Thermoelectric power generation is a reliable energy harvesting technique for directly converting heat into electricity. Recent studies have reported the thermal-to-electrical energy conversion efficiency of thermoelectric generators (TEGs) up to 11% under laboratory settings. However, the practical efficiency of TEGs deployed under real environments is still not more than a few percent. In this study, we provide fundamental insight on the operation of TEGs in realistic environments by illustrating the combinatory effect of thermoelectric material properties, device boundary conditions, and environmental thermal resistivity on TEG performance in conjunction with the module parameters. Using numerical and experimental studies, we demonstrate the existence of a critical heat transfer coefficient that dramatically affects the design and performance of TEGs. Results provide a set of concrete design criteria for developing efficient TEGs that meet the metrics for field deployments. High-performance TEGs demonstrated in this study generated up to 28% higher power and 162% higher power per unit mass of thermoelectric materials as compared to the commercial module deployed for low-grade waste heat recovery. This advancement in understanding the TEG operation will have a transformative impact on the development of scalable thermal energy harvesters and in realizing their practical targets for efficiency, power density, and total output power.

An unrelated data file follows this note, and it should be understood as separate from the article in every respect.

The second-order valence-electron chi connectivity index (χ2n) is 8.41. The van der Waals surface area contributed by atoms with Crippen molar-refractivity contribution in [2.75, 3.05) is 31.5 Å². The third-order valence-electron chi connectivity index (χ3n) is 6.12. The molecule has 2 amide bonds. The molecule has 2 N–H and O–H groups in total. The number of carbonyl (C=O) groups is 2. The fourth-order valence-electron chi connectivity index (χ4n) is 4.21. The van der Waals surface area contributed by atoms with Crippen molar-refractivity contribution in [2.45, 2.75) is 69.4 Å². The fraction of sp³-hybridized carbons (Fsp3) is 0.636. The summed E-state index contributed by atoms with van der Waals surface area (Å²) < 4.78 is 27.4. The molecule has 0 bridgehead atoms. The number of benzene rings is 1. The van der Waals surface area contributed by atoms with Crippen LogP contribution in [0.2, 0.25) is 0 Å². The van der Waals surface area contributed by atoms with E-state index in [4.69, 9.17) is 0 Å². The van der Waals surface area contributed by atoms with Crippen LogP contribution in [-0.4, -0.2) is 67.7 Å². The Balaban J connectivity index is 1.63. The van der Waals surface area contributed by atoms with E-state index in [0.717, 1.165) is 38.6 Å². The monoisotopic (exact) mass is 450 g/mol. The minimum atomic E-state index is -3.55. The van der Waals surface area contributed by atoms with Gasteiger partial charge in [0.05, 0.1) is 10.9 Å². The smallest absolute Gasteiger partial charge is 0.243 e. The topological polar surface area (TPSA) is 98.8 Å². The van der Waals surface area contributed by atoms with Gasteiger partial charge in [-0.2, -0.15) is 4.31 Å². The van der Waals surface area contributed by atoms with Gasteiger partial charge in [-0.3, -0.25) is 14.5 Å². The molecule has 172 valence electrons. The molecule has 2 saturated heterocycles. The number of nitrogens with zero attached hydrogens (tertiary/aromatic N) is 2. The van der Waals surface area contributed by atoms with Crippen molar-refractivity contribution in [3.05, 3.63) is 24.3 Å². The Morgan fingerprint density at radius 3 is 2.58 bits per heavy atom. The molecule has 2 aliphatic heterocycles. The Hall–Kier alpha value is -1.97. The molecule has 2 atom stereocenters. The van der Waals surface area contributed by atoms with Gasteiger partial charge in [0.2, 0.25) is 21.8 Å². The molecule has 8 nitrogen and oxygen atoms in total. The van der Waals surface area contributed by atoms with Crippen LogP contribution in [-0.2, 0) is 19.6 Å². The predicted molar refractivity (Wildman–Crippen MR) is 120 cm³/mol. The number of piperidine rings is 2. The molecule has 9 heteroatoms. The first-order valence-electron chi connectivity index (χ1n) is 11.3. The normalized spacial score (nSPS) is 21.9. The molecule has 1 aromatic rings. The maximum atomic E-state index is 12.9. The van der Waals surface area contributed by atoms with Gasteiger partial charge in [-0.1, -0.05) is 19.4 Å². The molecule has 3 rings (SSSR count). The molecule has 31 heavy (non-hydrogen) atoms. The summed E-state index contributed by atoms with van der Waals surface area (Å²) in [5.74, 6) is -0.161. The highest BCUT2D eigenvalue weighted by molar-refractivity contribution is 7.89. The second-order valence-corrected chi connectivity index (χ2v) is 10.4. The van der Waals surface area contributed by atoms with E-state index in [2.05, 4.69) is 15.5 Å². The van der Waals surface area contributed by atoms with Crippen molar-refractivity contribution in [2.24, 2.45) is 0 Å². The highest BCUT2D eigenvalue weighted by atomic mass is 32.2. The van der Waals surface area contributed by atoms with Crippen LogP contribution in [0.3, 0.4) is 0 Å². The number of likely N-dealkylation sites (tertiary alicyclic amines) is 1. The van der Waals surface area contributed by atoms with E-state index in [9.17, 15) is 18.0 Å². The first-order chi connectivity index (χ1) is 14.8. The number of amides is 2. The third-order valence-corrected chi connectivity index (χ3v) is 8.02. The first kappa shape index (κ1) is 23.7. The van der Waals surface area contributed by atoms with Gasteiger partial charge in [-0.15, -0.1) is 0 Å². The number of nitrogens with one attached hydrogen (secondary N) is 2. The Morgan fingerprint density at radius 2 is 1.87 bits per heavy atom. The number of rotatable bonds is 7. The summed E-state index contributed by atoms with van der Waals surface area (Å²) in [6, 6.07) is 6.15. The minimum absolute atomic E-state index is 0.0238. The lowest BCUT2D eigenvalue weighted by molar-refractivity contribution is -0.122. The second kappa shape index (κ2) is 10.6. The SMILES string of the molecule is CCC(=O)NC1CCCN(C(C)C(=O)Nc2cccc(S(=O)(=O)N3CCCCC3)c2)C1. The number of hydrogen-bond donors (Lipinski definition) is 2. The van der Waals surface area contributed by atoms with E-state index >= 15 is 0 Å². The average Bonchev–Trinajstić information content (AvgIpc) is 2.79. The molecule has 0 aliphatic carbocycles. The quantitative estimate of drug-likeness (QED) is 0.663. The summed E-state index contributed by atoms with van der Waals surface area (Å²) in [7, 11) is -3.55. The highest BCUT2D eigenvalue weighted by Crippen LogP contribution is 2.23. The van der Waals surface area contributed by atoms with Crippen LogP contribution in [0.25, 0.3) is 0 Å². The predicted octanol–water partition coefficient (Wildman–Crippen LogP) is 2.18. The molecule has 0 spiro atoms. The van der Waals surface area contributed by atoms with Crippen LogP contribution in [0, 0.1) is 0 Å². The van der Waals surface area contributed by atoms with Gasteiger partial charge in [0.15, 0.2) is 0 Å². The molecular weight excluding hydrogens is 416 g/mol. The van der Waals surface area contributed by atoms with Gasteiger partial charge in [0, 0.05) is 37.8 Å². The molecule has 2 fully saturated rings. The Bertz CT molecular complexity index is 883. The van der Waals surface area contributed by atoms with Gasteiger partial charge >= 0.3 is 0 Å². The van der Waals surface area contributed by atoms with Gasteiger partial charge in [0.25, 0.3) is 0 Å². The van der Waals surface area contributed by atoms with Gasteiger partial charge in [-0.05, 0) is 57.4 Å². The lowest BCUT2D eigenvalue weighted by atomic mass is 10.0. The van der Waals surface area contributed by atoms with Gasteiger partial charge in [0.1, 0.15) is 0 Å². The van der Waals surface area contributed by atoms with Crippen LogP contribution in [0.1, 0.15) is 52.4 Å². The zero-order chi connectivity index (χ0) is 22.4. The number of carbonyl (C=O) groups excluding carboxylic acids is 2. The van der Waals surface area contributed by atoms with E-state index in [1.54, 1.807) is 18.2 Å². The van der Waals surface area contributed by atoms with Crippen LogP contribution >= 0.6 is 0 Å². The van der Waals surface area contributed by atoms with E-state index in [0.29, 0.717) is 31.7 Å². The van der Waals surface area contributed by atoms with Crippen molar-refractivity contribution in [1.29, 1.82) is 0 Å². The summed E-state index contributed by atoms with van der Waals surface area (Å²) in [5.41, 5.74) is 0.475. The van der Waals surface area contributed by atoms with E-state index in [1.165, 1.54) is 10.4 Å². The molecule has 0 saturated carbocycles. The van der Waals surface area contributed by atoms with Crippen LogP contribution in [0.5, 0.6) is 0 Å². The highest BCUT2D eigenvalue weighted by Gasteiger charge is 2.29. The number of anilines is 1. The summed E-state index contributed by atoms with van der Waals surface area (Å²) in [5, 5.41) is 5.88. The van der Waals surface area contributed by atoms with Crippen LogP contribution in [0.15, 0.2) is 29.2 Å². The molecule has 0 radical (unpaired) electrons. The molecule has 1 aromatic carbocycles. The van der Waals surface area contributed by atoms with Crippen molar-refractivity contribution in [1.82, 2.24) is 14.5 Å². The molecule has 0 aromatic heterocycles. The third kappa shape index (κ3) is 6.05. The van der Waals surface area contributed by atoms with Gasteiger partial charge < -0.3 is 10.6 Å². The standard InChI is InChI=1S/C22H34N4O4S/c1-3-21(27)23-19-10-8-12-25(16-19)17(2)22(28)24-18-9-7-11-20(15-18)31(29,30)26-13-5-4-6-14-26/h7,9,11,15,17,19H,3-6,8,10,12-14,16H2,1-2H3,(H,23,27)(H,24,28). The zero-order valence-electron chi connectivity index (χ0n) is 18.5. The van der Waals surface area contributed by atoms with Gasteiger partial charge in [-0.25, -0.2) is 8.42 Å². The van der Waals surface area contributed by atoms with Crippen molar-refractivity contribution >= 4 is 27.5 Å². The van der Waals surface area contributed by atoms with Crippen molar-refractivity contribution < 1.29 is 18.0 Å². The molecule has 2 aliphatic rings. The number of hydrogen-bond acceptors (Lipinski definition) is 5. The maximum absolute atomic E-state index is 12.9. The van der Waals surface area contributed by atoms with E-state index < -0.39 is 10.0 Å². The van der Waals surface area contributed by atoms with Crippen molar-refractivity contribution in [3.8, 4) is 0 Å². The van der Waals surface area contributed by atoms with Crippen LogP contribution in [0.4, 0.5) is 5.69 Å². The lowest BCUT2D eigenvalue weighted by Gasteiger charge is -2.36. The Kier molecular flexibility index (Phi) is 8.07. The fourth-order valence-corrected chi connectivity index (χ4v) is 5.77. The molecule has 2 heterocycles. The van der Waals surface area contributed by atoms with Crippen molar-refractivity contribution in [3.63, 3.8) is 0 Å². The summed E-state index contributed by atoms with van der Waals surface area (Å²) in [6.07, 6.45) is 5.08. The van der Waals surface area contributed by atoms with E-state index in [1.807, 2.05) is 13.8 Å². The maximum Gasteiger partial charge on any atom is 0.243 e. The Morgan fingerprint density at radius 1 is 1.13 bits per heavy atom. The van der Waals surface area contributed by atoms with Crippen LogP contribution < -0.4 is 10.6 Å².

All Science Journal Classification (ASJC) codes
- General Materials Science